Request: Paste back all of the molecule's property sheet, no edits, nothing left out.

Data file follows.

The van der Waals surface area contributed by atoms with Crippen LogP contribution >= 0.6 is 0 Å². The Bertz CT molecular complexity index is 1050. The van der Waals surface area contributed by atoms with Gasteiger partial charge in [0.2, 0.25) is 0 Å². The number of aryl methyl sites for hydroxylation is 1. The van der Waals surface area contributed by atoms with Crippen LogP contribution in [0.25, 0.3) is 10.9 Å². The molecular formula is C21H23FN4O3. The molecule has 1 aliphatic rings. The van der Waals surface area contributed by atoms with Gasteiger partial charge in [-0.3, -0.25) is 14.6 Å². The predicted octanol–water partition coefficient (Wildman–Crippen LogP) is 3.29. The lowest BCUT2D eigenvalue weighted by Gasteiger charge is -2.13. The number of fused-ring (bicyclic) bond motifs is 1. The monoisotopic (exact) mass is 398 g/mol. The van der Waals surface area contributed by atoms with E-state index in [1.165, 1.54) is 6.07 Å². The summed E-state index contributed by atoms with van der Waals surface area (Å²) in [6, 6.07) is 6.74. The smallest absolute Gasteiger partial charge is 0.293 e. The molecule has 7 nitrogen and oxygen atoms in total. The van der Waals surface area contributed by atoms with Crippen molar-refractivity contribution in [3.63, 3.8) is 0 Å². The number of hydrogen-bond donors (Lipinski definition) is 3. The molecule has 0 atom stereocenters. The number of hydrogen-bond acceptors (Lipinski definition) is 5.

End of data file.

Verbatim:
The van der Waals surface area contributed by atoms with Crippen LogP contribution >= 0.6 is 0 Å². The Bertz CT molecular complexity index is 1050. The van der Waals surface area contributed by atoms with Gasteiger partial charge in [0.2, 0.25) is 0 Å². The number of aryl methyl sites for hydroxylation is 1. The van der Waals surface area contributed by atoms with Crippen LogP contribution in [0.25, 0.3) is 10.9 Å². The molecular formula is C21H23FN4O3. The molecule has 1 aliphatic rings. The van der Waals surface area contributed by atoms with Gasteiger partial charge in [-0.3, -0.25) is 14.6 Å². The predicted octanol–water partition coefficient (Wildman–Crippen LogP) is 3.29. The lowest BCUT2D eigenvalue weighted by Gasteiger charge is -2.13. The number of fused-ring (bicyclic) bond motifs is 1. The monoisotopic (exact) mass is 398 g/mol. The van der Waals surface area contributed by atoms with E-state index in [1.165, 1.54) is 6.07 Å². The summed E-state index contributed by atoms with van der Waals surface area (Å²) in [6, 6.07) is 6.74. The smallest absolute Gasteiger partial charge is 0.293 e. The molecule has 7 nitrogen and oxygen atoms in total. The van der Waals surface area contributed by atoms with Crippen molar-refractivity contribution in [3.63, 3.8) is 0 Å². The number of hydrogen-bond donors (Lipinski definition) is 3. The molecule has 0 atom stereocenters. The number of hydrogen-bond acceptors (Lipinski definition) is 5.